Pierce v. State

Annotate this Case

251 Ga. 590 (1983)

308 S.E.2d 367

PIERCE v. THE STATE.

40105.

Supreme Court of Georgia.

Decided November 1, 1983.

Nancy A. Askew, for appellants.

Spencer Lawton, Jr., District Attorney, Carmel W. Sanders, Assistant District Attorney, Michael J. Bowers, Attorney General, for appellee.

SMITH, Justice.

This is an interlocutory appeal from appellant's trial for the crime of child abandonment, a misdemeanor. Appellant seeks to establish that he is not the father. In the trial of any abandonment proceeding where, as here, the question of parentage arises, the accused father may request a paternity blood test, but he must initially pay for it himself. OCGA § 19-10-1 (f) (Code Ann. § 74-9902). However, appellant is indigent and challenges the constitutionality of the statute, claiming that it violates the equal protection and due process clauses of the Fourteenth Amendment of the Constitution of the United States in that access to evidence potentially conclusive as to his innocence is denied him because of his inability to pay for the test. The trial court denied his motion for county funds for the test. *591 We reverse.

OCGA § 19-10-1(f) (Code Ann. § 74-9902) establishes the right of an accused father in an abandonment proceeding to request a paternity blood test "and agree and arrange to pay for same." He may also, upon motion, compel the mother and the child to submit to "any blood tests and comparisons which have been developed and adapted for purposes of establishing or disproving parentage ..." The requested test has been verified to provide over 90% cumulative probability of negating an erroneous accusation of paternity.[1] As to bearing the expense of these tests, section (f) (2) provides: "The court shall require the defendant requesting the blood tests and comparisons pursuant to this subsection to be initially responsible for any of the expenses thereof. Upon the entry of a verdict incorporating a finding of parentage or nonparentage, the court shall tax the expenses for blood tests and comparisons, in addition to any fees for expert witnesses whose testimonies supported the admissibility thereof, as costs."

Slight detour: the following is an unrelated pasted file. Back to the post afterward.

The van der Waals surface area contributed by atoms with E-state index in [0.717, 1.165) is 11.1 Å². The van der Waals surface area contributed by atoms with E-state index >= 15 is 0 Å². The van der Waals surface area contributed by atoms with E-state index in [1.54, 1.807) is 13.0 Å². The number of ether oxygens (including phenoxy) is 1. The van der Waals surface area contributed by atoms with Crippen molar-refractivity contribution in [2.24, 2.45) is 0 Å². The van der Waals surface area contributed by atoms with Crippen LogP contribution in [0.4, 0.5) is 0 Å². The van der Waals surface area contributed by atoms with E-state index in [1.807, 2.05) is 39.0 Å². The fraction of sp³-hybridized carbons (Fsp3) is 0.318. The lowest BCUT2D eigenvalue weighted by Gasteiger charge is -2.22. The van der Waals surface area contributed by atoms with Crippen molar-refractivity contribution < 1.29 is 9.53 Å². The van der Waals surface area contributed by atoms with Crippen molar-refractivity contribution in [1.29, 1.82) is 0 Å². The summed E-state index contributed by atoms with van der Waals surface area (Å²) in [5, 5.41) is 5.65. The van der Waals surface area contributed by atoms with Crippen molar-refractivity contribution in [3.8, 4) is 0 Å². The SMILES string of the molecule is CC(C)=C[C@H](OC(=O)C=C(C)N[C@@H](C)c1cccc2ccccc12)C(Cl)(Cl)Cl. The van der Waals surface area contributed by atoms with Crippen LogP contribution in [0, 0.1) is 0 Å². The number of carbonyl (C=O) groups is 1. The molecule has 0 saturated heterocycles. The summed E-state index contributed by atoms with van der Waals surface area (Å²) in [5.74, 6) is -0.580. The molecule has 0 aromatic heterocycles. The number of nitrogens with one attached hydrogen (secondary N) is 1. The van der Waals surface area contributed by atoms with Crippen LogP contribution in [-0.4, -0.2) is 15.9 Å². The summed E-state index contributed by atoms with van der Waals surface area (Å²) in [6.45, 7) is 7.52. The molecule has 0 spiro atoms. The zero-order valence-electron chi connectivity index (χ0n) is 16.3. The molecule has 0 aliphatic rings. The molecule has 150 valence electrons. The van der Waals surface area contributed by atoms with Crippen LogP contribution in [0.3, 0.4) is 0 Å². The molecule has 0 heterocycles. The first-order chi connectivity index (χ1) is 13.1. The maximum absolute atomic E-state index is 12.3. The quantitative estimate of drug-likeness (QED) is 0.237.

It is clear that a putative father is entitled to have the blood grouping test made and received into evidence pursuant to the statute. The question now before us is whether requiring an indigent putative father to bear the initial burden of paying for the test is violative of the due process or equal protection clauses of the Fourteenth Amendment.

In Boone v. State, 250 Ga. 379 (297 SE2d 727) (1982), we looked at a close but not identical problem and ruled on state due process grounds that the state cannot require a putative father to pay the costs of a blood test requested by it for purposes of determining paternity when no hearing has been conducted on the merits of the case. In examining this question we addressed Little v. Streater, 452 U.S. 1 (101 SC 2202, 68 LE2d 627) (1981), which stands for the proposition that to deny access to blood tests in a paternity suit, prosecuted by the state, due to the defendant's indigency is a denial of due process. However, we distinguished Little in that the appellant in Boone was neither an indigent nor the party moving for administration of the test. Now, however, we are presented with the question anticipated but not decided by Boone.

In cases from other jurisdictions involving public payment for *592 blood grouping tests for indigents in paternity proceedings the trend is to provide the test at state expense, especially where there is the risk of a criminal penalty. See Kennedy v. Wood, 439 NE2d 1367 (Ind. App. 1982); Commonwealth v. Possehl, 355 Mass. 575 (246 NE2d 667) (1969); People v. Marshall, 82 Mich. App. 92 (266 NW2d 678) (1978); Smith v. Walker, 138 N. J. Super. 187 (350 A2d 319) (Cty. Ct. 1975); Anderson v. Jacobs, 68 Ohio St. 2d 67 (428 NE2d 419) (1981); West Virginia v. Daugherty, (266 SE2d 142) (1980). But see Ferro v. Morgan, 35 Conn. Sup. 679 (406 A2d 873) (1979); People v. Mathews, 71 Ill. App. 3d 379 (389 NE2d 952) (1979).